The Will To Change
Adrienne Rich’s death leaves a hole in the culture that can’t easily be filled.
Photograph by Lilian Kemp/California State University at Los Angeles.
Not exactly by coincidence, I’d just been rereading two of Adrienne Rich’s books when the news came that she had died on Tuesday, at the age of 82. It was Rich’s voice—analytic, passionate, radical, ferocious, yet never merely fervent—that I wanted to hear in the midst of today’s tedious and all too familiar debates about women’s rights. Rich’s death leaves a hole in the culture that can’t be easily filled. The generation of feminist intellectuals who helped usher in the changed world we live in will soon be gone; there’s something lonely about that, I think. To be reminded of just how much the world has changed since Rich’s youth, you might reread Robert Lowell’s (very nice) review of her fourth book in the New York Times, which aptly but rather awfully describes reading her work as “watching the terrible and only abstractly imaginable struggle of a beetle to get out of its beetle shell while remaining a beetle.” In those days, she was what they called a “woman poet.”
To read Rich at her best is to be gut-punched and brain-teased at the same time—a teaching both cerebral and visceral. What sets Rich apart from her generation of feminists is not just her highly trained formidable intelligence—matched by only a few of her peers—but the way her career dramatizes the awakening of a radically individual voice. Rich was both a poet and an essayist, and her cross-genre forays allowed her to capture women’s growing consciousness of their oppression more significantly (and persistently) than any other writer I know. She was always searching for a new and better language, a fresher, less derivative art.
Rich began her career as a precocious formalist. Her first books, A Change of World and The Diamond Cutters, demonstrated an ornamental mastery of traditional forms; she then made the radical choice to reject them and find her own path. Easily said, not so easily done. One of the strangest and most enduring gifts of her work, really, is the way its trajectory embodies just how hard the journey was. Because she was a prodigy who published her first book when she was 22, her readers are granted an unusually full view of the complicated evolution of her work.
Born in Baltimore in 1929, the daughter of a Southern Protestant piano-playing mother and an assimilated Jewish doctor father, Rich was, as she put it, “groomed” to be a literary prodigy—home-schooled for years before being sent to private school and then to Radcliffe. A Change of World was selected by W.H. Auden as the winner of the prestigious Yale Younger Poets prize when she was still a senior at Radcliffe. The poems in it are marvelous formal contraptions, extraordinarily fluent and lucid for a writer so young, and very much the dutiful works of a brilliant student eager to attain mastery; there’s something culturally female, if you will, about the way they say, at once showily and quietly, “Look, I can do this too.” And yet they’re suffused with subversion; one poem, set in genteel Beacon Hill, opens “Curtis and I sit drinking auburn sherry/ In the receptive twilight of the vines” but arrives at the strange and telling line “I, between yew and lily, in resignation/ Watch lime-green shade across his left cheek spatter.” The fact that “resignation” might not be the mode of this prodigious young writer for long was evident in poems like “Aunt Jennifer’s Tigers,” in which Rich considered an aunt’s embroidery—a typically “feminine” task. A panel of sewn tigers becomes the site of personal heroism, the one place where the aunt was not “mastered by” the ordeals of being a woman, though, as Rich observes, even here, “the massive weight of Uncle’s wedding band / Sits heavily upon Aunt Jennifer’s hand.”*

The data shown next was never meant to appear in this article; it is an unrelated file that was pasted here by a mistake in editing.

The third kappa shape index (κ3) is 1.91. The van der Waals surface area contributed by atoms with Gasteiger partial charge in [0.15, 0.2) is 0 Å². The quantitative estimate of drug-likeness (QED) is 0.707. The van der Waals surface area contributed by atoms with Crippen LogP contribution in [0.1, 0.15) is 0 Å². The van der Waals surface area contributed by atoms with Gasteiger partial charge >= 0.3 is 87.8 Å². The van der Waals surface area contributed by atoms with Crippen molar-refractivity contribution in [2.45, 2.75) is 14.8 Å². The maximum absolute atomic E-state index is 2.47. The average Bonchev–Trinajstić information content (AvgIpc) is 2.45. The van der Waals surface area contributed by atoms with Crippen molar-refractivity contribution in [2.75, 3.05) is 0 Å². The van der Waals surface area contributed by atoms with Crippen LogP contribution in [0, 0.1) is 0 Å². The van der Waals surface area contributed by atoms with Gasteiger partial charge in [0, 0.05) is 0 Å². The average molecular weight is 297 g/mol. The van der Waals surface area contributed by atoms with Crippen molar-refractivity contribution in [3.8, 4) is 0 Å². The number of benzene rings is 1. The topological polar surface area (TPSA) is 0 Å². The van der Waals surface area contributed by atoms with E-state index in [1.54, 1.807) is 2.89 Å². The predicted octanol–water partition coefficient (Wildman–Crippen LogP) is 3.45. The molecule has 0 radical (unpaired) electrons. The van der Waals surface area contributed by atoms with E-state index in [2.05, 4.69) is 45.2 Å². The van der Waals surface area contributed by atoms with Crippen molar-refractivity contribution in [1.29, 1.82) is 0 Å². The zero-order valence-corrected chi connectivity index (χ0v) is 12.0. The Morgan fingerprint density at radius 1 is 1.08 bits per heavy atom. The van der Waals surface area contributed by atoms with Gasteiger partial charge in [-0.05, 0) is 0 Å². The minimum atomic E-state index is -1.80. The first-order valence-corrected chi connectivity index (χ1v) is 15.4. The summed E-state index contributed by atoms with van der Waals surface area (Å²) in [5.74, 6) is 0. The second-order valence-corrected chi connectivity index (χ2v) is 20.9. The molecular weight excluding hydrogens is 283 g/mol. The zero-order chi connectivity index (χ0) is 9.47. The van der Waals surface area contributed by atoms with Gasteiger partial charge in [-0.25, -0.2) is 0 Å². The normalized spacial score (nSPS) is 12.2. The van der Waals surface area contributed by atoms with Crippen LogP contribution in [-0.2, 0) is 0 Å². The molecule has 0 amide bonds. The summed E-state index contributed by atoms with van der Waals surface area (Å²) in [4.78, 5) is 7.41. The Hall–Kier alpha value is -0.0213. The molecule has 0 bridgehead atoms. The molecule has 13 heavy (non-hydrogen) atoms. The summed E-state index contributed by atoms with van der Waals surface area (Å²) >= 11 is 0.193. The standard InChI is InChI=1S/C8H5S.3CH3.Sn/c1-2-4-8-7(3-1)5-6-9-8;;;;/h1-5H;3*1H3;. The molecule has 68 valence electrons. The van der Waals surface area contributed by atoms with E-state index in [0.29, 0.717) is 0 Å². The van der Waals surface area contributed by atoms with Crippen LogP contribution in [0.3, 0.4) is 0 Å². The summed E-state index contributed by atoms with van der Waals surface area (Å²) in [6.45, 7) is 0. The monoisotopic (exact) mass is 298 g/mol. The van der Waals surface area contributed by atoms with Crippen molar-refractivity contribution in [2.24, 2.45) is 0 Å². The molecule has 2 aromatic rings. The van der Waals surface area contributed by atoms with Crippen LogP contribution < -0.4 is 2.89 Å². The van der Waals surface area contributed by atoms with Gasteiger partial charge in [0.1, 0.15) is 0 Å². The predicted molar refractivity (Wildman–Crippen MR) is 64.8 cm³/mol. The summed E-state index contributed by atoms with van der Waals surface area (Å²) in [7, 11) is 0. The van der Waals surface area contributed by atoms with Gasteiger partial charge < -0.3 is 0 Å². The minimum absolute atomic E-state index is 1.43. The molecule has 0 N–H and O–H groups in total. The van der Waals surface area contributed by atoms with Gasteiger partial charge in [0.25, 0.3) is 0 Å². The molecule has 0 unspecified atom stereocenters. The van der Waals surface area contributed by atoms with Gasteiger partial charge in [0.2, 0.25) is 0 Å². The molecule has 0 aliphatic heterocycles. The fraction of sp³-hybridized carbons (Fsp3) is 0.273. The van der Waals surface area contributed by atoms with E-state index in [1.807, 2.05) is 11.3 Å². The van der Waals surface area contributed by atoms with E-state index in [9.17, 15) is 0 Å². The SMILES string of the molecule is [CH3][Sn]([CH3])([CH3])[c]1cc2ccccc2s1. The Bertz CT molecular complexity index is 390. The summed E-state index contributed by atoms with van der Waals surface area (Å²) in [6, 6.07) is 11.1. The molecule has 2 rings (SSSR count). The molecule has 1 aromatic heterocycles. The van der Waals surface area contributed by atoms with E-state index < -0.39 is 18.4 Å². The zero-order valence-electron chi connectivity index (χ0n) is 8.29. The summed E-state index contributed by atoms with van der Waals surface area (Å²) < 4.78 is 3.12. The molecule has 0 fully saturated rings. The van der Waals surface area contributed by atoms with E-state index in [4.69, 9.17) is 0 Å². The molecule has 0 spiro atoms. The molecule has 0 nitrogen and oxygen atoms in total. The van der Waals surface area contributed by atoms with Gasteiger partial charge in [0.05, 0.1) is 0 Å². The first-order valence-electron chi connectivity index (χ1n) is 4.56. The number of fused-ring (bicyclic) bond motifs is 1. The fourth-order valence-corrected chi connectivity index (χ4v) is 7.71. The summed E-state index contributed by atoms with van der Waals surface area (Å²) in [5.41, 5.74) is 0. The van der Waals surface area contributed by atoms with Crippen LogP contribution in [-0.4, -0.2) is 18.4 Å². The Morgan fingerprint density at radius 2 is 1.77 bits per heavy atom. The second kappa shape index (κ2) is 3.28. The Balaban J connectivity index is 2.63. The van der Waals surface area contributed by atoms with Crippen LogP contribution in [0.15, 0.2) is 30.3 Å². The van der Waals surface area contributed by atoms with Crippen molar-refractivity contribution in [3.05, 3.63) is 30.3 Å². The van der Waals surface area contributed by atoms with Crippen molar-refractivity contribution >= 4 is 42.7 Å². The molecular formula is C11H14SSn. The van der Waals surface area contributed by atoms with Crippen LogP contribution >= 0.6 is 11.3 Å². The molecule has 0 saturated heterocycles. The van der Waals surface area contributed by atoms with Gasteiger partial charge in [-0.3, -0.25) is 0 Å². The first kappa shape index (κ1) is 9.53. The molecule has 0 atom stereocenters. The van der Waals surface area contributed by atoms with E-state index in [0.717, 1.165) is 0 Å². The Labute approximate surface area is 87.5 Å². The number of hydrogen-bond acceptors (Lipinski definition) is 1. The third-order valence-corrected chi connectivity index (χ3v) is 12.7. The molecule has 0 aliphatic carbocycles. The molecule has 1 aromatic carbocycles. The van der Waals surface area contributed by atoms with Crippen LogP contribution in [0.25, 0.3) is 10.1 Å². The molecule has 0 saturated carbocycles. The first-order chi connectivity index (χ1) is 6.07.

No American poet has so fully created a body of work constellated around the notion that change is essential to being free. If A Change of World is mostly juvenilia, nonetheless Rich’s concerns are vibrantly alive in the shadows. Over and over one encounters in her early books the words that became the mature Rich’s touchstones: “will,” “change,” and “choice.” “The moment of change is the only poem,” she later wrote. Rich’s own radicalism didn’t come easily, or instantly, and it’s worth remembering how much of a risk it may have been to set out on the journey of pulling away from her more conventional habits, both artistic and personal. As she put it, speaking of her second book, “many of the poems in The Diamond Cutters seem to me now a last-ditch effort to block, with assimilation and technique, the undervoice of my own poetry.” Like many, I find her career to be a fascinating demonstration of the importance of never silencing “the undervoice” of your own impulses.